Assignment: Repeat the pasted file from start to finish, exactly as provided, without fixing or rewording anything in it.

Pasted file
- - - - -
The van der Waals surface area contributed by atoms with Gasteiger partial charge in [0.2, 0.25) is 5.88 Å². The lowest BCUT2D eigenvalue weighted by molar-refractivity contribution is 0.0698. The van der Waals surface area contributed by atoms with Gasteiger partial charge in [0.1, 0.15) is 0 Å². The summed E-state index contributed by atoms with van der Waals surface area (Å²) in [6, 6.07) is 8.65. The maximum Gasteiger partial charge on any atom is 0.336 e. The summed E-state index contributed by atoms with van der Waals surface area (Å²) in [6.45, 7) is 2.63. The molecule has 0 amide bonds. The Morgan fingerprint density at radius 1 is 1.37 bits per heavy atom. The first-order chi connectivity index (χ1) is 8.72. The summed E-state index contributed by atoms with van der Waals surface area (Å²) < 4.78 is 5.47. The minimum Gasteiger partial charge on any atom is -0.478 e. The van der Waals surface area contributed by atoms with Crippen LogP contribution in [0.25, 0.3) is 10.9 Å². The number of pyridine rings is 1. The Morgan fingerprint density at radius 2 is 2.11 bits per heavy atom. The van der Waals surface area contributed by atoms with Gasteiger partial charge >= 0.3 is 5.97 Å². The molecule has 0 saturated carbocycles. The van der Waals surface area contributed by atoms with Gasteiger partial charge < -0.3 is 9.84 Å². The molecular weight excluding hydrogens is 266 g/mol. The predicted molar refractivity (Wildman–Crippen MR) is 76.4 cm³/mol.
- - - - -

The van der Waals surface area contributed by atoms with Gasteiger partial charge in [0.2, 0.25) is 5.88 Å². The lowest BCUT2D eigenvalue weighted by molar-refractivity contribution is 0.0698. The van der Waals surface area contributed by atoms with Gasteiger partial charge in [0.1, 0.15) is 0 Å². The summed E-state index contributed by atoms with van der Waals surface area (Å²) in [6, 6.07) is 8.65. The maximum Gasteiger partial charge on any atom is 0.336 e. The summed E-state index contributed by atoms with van der Waals surface area (Å²) in [6.45, 7) is 2.63. The molecule has 0 amide bonds. The Morgan fingerprint density at radius 1 is 1.37 bits per heavy atom. The first-order chi connectivity index (χ1) is 8.72. The summed E-state index contributed by atoms with van der Waals surface area (Å²) < 4.78 is 5.47. The minimum Gasteiger partial charge on any atom is -0.478 e. The van der Waals surface area contributed by atoms with Crippen LogP contribution in [0.25, 0.3) is 10.9 Å². The number of pyridine rings is 1. The Morgan fingerprint density at radius 2 is 2.11 bits per heavy atom. The van der Waals surface area contributed by atoms with Gasteiger partial charge >= 0.3 is 5.97 Å². The molecule has 0 saturated carbocycles. The van der Waals surface area contributed by atoms with Gasteiger partial charge < -0.3 is 9.84 Å². The molecular weight excluding hydrogens is 266 g/mol. The predicted molar refractivity (Wildman–Crippen MR) is 76.4 cm³/mol.